- Elevate your torso. Everything lifts up off of the ground at the same time by pushing through the inside of your knees and your elbows. the lumbar curve in your spine should be disappearing. If the trainee has a tough time with this, tell them to “Imagine that they are wearing a seatbelt. Try and pull your seat belt towards your chest.” Have a partner look alongside and make sure that all of the curves are taken out. Some will be weak or hyper-mobile so keeping a neutral spine will be a challenge. Some will begin shuddering like they’re doing 120MPH on the autobahn. Rounding or bulging in the upper back is caused by dysfunction in the T-spine.
August 26, 2015
Yeah, I know. I already made this video. But I was way fatter back then and now I’m not so hopefully more people will listen and stop wasting money.
So to clarify:
If you like long straps (2 foot lengths) buy 12 feet and you get 3 pair.
If you like short straps for your little baby hands (1 and a half foot lengths) buy 12 feet and you get 4 straps.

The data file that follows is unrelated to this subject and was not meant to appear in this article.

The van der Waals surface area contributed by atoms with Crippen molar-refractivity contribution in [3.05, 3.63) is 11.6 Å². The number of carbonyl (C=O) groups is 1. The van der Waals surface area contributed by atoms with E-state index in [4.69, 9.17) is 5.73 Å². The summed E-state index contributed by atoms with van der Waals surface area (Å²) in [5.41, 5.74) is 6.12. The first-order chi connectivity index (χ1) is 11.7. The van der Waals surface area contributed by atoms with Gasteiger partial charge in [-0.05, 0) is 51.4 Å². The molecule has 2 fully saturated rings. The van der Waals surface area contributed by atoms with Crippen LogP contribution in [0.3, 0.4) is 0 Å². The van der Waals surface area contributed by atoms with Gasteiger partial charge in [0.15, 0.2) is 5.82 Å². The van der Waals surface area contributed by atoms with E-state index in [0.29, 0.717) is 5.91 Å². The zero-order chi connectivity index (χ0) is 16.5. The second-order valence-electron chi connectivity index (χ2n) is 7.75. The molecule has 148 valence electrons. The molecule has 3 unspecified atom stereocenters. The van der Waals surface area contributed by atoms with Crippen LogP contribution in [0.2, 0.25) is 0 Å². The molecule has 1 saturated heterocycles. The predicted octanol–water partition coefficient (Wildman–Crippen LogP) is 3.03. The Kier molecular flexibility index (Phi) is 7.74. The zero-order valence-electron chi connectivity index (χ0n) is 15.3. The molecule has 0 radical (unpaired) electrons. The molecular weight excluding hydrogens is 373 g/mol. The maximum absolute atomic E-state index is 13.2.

Don’t be an idiot like me and buy 10 feet.
August 26, 2015
I finally got around to putting together a video from Dallas.
Hey, so I know I say “thank you” a lot but it doesn’t make it any less sincere. I am fortunate enough to be the leader of a very special group of people whom I’d die for. I wouldn’t be able to do what I do without their help or without the help of my support system. The list is long, so I’m just going to leave it at thank YOU.
August 24, 2015
August 16, 2015
You have a right to re-invent yourself. Be the best version of yourself. That person will and should change over the course of your journey, even during the relatively short life of your weightlifting journey. When you finally get to the void; the unknown. Don’t just stand there. Jump in.
I lift this evening At nationals in Dallas. Regardless of the outcome, I’ve got a community at home. I’m going to show them how I want it to be done; give them a snapshot at my journey through the process. By my estimation, I’ve got about 2-3 years left of high level competition which makes these last few years my twilight years. Very soon I dive into a different kind of void, gaining more knowledge of self, further growing the community.